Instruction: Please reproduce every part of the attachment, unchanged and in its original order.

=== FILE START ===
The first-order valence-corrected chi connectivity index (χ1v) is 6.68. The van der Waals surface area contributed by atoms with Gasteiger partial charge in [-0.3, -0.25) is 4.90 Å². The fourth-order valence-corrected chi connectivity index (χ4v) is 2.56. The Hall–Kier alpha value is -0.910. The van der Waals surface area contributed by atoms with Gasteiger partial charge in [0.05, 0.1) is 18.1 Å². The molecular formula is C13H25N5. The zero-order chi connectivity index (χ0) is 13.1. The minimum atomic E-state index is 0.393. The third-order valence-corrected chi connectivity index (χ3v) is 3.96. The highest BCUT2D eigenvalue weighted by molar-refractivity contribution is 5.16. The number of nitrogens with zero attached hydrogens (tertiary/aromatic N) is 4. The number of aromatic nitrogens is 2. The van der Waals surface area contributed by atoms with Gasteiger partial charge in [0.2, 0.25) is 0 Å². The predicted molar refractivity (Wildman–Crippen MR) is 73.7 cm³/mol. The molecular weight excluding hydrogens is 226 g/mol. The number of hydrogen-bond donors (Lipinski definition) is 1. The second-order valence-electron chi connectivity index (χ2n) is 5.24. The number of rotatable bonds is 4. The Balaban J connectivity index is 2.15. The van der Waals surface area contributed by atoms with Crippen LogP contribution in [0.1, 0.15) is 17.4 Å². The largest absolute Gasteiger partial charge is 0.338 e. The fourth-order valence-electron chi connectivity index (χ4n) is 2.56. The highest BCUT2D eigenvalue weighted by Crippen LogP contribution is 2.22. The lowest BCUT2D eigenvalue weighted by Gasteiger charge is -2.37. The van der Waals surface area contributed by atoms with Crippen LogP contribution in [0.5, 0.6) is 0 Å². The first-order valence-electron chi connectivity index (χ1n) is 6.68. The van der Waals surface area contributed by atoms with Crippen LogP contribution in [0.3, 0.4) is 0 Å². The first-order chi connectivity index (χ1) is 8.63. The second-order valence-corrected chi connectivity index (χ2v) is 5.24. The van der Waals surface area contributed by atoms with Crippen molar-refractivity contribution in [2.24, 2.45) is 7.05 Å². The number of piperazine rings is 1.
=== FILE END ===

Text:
The first-order valence-corrected chi connectivity index (χ1v) is 6.68. The van der Waals surface area contributed by atoms with Gasteiger partial charge in [-0.3, -0.25) is 4.90 Å². The fourth-order valence-corrected chi connectivity index (χ4v) is 2.56. The Hall–Kier alpha value is -0.910. The van der Waals surface area contributed by atoms with Gasteiger partial charge in [0.05, 0.1) is 18.1 Å². The molecular formula is C13H25N5. The zero-order chi connectivity index (χ0) is 13.1. The minimum atomic E-state index is 0.393. The third-order valence-corrected chi connectivity index (χ3v) is 3.96. The highest BCUT2D eigenvalue weighted by molar-refractivity contribution is 5.16. The number of nitrogens with zero attached hydrogens (tertiary/aromatic N) is 4. The number of aromatic nitrogens is 2. The van der Waals surface area contributed by atoms with Gasteiger partial charge in [0.2, 0.25) is 0 Å². The predicted molar refractivity (Wildman–Crippen MR) is 73.7 cm³/mol. The molecular weight excluding hydrogens is 226 g/mol. The number of hydrogen-bond donors (Lipinski definition) is 1. The second-order valence-electron chi connectivity index (χ2n) is 5.24. The number of rotatable bonds is 4. The Balaban J connectivity index is 2.15. The van der Waals surface area contributed by atoms with Crippen LogP contribution in [0.1, 0.15) is 17.4 Å². The largest absolute Gasteiger partial charge is 0.338 e. The fourth-order valence-electron chi connectivity index (χ4n) is 2.56. The highest BCUT2D eigenvalue weighted by Crippen LogP contribution is 2.22. The lowest BCUT2D eigenvalue weighted by Gasteiger charge is -2.37. The van der Waals surface area contributed by atoms with Crippen LogP contribution in [0.5, 0.6) is 0 Å². The first-order valence-electron chi connectivity index (χ1n) is 6.68. The van der Waals surface area contributed by atoms with Crippen LogP contribution in [0.3, 0.4) is 0 Å². The first-order chi connectivity index (χ1) is 8.63. The second-order valence-corrected chi connectivity index (χ2v) is 5.24. The van der Waals surface area contributed by atoms with Crippen molar-refractivity contribution in [2.24, 2.45) is 7.05 Å². The number of piperazine rings is 1.